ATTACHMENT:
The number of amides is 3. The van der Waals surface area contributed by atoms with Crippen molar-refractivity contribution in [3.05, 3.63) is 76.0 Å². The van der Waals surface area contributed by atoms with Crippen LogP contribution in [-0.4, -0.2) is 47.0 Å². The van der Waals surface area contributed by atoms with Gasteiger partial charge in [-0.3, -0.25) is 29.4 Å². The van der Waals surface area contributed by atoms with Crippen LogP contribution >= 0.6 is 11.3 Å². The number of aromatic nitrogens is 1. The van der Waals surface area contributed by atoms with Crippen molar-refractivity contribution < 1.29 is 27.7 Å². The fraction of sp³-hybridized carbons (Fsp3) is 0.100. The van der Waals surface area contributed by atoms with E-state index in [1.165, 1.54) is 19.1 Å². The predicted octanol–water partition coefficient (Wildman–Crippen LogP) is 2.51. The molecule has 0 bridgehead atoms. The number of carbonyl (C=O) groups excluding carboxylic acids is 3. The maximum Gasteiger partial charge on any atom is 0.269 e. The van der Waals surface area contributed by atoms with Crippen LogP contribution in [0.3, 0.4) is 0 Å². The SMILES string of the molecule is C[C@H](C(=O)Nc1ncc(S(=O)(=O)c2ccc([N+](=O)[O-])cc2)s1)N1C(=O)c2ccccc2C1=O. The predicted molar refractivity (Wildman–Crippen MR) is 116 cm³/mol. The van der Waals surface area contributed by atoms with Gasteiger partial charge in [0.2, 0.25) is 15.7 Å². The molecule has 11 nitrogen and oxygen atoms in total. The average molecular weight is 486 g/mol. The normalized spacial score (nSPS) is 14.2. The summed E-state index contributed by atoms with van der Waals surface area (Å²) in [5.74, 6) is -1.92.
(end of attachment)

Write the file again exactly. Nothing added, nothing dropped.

The number of amides is 3. The van der Waals surface area contributed by atoms with Crippen molar-refractivity contribution in [3.05, 3.63) is 76.0 Å². The van der Waals surface area contributed by atoms with Crippen LogP contribution in [-0.4, -0.2) is 47.0 Å². The van der Waals surface area contributed by atoms with Gasteiger partial charge in [-0.3, -0.25) is 29.4 Å². The van der Waals surface area contributed by atoms with Crippen LogP contribution >= 0.6 is 11.3 Å². The number of aromatic nitrogens is 1. The van der Waals surface area contributed by atoms with Crippen molar-refractivity contribution < 1.29 is 27.7 Å². The fraction of sp³-hybridized carbons (Fsp3) is 0.100. The van der Waals surface area contributed by atoms with E-state index in [1.165, 1.54) is 19.1 Å². The predicted octanol–water partition coefficient (Wildman–Crippen LogP) is 2.51. The molecule has 0 bridgehead atoms. The number of carbonyl (C=O) groups excluding carboxylic acids is 3. The maximum Gasteiger partial charge on any atom is 0.269 e. The van der Waals surface area contributed by atoms with Crippen LogP contribution in [0.3, 0.4) is 0 Å². The SMILES string of the molecule is C[C@H](C(=O)Nc1ncc(S(=O)(=O)c2ccc([N+](=O)[O-])cc2)s1)N1C(=O)c2ccccc2C1=O. The predicted molar refractivity (Wildman–Crippen MR) is 116 cm³/mol. The van der Waals surface area contributed by atoms with Gasteiger partial charge in [0.2, 0.25) is 15.7 Å². The molecule has 11 nitrogen and oxygen atoms in total. The average molecular weight is 486 g/mol. The normalized spacial score (nSPS) is 14.2. The summed E-state index contributed by atoms with van der Waals surface area (Å²) in [5.74, 6) is -1.92.